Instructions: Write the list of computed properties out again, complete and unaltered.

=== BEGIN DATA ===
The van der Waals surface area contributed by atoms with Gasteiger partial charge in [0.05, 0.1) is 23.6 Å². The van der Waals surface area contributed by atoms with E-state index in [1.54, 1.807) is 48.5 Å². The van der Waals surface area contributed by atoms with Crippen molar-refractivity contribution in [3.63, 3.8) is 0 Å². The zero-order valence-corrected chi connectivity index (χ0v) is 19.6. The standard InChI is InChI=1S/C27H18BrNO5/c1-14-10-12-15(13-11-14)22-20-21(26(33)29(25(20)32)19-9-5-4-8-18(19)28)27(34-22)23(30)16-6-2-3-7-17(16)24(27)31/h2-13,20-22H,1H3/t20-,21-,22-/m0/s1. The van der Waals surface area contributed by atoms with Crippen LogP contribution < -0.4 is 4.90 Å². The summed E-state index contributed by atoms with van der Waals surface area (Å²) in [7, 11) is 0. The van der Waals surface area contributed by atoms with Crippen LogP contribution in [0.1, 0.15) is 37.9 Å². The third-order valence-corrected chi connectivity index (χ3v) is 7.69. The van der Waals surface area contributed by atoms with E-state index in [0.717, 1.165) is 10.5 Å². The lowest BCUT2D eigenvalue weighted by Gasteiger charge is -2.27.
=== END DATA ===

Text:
The van der Waals surface area contributed by atoms with Gasteiger partial charge in [0.05, 0.1) is 23.6 Å². The van der Waals surface area contributed by atoms with E-state index in [1.54, 1.807) is 48.5 Å². The van der Waals surface area contributed by atoms with Crippen molar-refractivity contribution in [3.63, 3.8) is 0 Å². The zero-order valence-corrected chi connectivity index (χ0v) is 19.6. The standard InChI is InChI=1S/C27H18BrNO5/c1-14-10-12-15(13-11-14)22-20-21(26(33)29(25(20)32)19-9-5-4-8-18(19)28)27(34-22)23(30)16-6-2-3-7-17(16)24(27)31/h2-13,20-22H,1H3/t20-,21-,22-/m0/s1. The van der Waals surface area contributed by atoms with Crippen LogP contribution < -0.4 is 4.90 Å². The summed E-state index contributed by atoms with van der Waals surface area (Å²) in [7, 11) is 0. The van der Waals surface area contributed by atoms with Crippen LogP contribution in [0.1, 0.15) is 37.9 Å². The third-order valence-corrected chi connectivity index (χ3v) is 7.69. The van der Waals surface area contributed by atoms with E-state index in [0.717, 1.165) is 10.5 Å². The lowest BCUT2D eigenvalue weighted by Gasteiger charge is -2.27.